Just south of Azwan in Egypt begin the Nile Cataracts, rapids, the first at the new Aswan dam. The second is in modern Sudan and it is there and downwards to the third through sixth is where we believe ancient Nubia had its rough borders, and it is there that the Kerma emerged as a dominant force in the area. They likely stretched further down the Nile but as the name Kerma implies, Nubia at this time was centred around a city called Kerma, which is now a large archaeological site in northern Sudan. We only knew it from that location until very recently, when more archaeological research south of Kerma revealed new sites associated with the same culture. It was probably a loose federation of Nubian tribes with a centre of administration located in Kerma, with a somewhat shared Nubian identity and some very prosperous agricultural regions along their portion of the Nile floodplains, on a size, at least in length of river controlled, as no one except madmen lived out in the dry desert at this time, that would rival the Old Kingdom. And the Middle Kingdom. It would outlast the Old Kingdom and the Middle Kingdom but let’s get to that in…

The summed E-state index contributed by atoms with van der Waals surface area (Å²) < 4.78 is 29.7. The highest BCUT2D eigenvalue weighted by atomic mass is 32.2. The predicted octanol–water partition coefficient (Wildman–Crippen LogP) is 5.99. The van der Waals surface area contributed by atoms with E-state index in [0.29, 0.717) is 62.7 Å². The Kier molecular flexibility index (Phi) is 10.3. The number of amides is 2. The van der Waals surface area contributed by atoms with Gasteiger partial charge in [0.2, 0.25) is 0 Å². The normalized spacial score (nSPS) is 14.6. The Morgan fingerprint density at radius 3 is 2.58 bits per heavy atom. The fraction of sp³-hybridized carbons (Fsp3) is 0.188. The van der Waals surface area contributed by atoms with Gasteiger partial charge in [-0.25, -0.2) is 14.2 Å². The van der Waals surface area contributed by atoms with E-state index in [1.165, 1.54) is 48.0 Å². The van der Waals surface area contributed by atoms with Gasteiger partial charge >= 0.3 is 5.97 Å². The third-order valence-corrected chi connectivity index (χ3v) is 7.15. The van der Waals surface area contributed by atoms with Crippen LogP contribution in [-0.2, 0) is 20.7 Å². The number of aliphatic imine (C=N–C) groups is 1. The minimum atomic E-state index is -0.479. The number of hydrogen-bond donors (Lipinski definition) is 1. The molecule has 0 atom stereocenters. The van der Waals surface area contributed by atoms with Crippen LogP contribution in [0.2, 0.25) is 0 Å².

Kerma itself didn’t start out at 2500 BC with dominance over the Nubian tribes, I wouldn’t want anyone learning about Nubia from me to get that impression, rather, it was just one of a number of small cities and tribes that lived upriver from the pyramid builders and were free of them, it got some wealth from trading in luxury resources from further south in Africa, ivory, gold, incense and ebony, and moving those up to the rich Egpytians desiring opulence. Around Nubia, there were C-Group cultures, so named because we don’t know what they call themselves, also probably interacted with Kerma (and some include Kerma in the definition of C-Group, I mean, that’s an archaeological term for the Nubian peoples around this time, don’t read too much into it. I hope I don’t pick up the ire of archaeologists for this, seeing as I’m covering periods in history at the moment mostly defined by archaeology but I’m not a fan of their terms and style. I know it’s all you have for periods like this but defining and naming a culture by its pottery wares or the weapons it uses just… feels really weird. I’ll be happier when I get to more defined periods of history and don’t need to deal with seeing opaque distribution pie charts pop up in my research but I’m doing this now because I want to complete everything).